… and France Otherwise
France’s nuclear quality assurance questions led to an interesting irony. The country that has made the biggest bet on nuclear in the world has found itself short of power in the coldest winter since 2012, Reuters reported, because of the plants that have been shut down during the QA investigation. France has coped by buying power from Germany, Europe’s default provider because of its large inventory of coal, gas, and oil-fired capacity.
Also, Electricity de France, the giant 86% state-owned electric monopoly, said in late January it will shut down the 39-year-old Fessinheim nuclear plant, the country’s oldest. The Guardian reported, “France’s energy transition law caps the amount of nuclear power at 63.2 gigawatts, meaning the Fessenheim plant needs to close in 2018 to pave the way for a new one at Flamanville.” The Flamanville project, being run by Areva, is vastly over budget and behind schedule.
Other US Problems
The business case for existing nukes in the U.S. is also ominous. Nuclear units in Illinois and New York that have been unable to win in competitive bidding in regional wholesale markets have been bailed out by state government subsidies. Other market participants have challenged the bail-outs as distorting competitive market prices. The Federal Energy Regulatory Commission rules the wholesale markets.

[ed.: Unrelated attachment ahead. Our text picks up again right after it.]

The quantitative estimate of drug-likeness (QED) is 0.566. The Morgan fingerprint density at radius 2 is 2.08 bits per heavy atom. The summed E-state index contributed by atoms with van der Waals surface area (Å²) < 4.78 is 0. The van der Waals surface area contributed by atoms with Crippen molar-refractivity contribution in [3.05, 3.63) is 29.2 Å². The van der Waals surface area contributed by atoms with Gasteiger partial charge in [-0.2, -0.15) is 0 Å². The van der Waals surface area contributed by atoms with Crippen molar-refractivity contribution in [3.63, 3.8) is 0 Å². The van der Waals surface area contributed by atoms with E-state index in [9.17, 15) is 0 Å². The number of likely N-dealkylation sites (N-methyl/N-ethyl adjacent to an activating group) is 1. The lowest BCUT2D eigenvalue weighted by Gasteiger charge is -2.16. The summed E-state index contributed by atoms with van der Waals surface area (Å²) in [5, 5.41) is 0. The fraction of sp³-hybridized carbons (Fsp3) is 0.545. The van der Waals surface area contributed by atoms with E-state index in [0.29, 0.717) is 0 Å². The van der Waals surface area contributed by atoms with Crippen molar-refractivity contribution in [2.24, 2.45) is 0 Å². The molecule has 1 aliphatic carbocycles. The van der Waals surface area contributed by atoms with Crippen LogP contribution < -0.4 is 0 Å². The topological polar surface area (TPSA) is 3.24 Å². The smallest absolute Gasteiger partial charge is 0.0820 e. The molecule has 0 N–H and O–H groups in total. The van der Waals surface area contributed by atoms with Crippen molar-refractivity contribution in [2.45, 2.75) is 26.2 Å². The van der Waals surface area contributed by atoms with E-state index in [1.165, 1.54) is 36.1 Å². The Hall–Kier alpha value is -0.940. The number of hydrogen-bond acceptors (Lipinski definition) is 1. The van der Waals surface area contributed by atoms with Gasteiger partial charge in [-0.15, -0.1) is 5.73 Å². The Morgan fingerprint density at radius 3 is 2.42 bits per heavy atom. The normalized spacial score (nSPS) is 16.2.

In Ohio, Akron-based FirstEnergy says it will close or sell its long-troubled, 900-MW Davis-Besse nuclear unit this year or next, without counting on a state bailout. “We have made our decision that over the next 12 to 18 months we’re going to exit competitive generation and become a fully regulated company,” CEO Chuck Jones said. “We are not going to wait on those states to decide what they are going to do there.”
This comes on top of multiple closings of U.S. nukes unable to compete in competitive markets in recent years, state subsidies in Illinois and New York to keep uneconomic plants open, and threats of even more shutdowns.
In New York, while Gov. Andrew Cuomo brokered the deal to save three upstate nuclear plants, with some $7.6 billion in subsidies, he also brokered an arrangement with New Orleans-based Entergy to close the two Indian Point nuclear units in Westchester County, some 35 miles north of New York City. Cuomo has long pushed to shutter Indian Point because of safety concerns for a plant so close to the city.
Environmental Progress, a pro-nuclear group, released an analysis finding that a quarter to two-thirds of operating U.S. nuclear plants could face premature closure. If it weren’t for the actions by state governments in Illinois and New York, the picture would look worse.
The Environmental Progress analysis sees 35 GW of nuclear capacity at “triple risk” because “they are in deregulated markets, uneconomical (according to Bloomberg New Energy Finance) and up for relicensing before the end of 2030.” Facing greatest jeopardy for early closure? D.C. Cook in Michigan, Seabrook in New Hampshire, Millstone in Connecticut, and Davis-Besse in Ohio.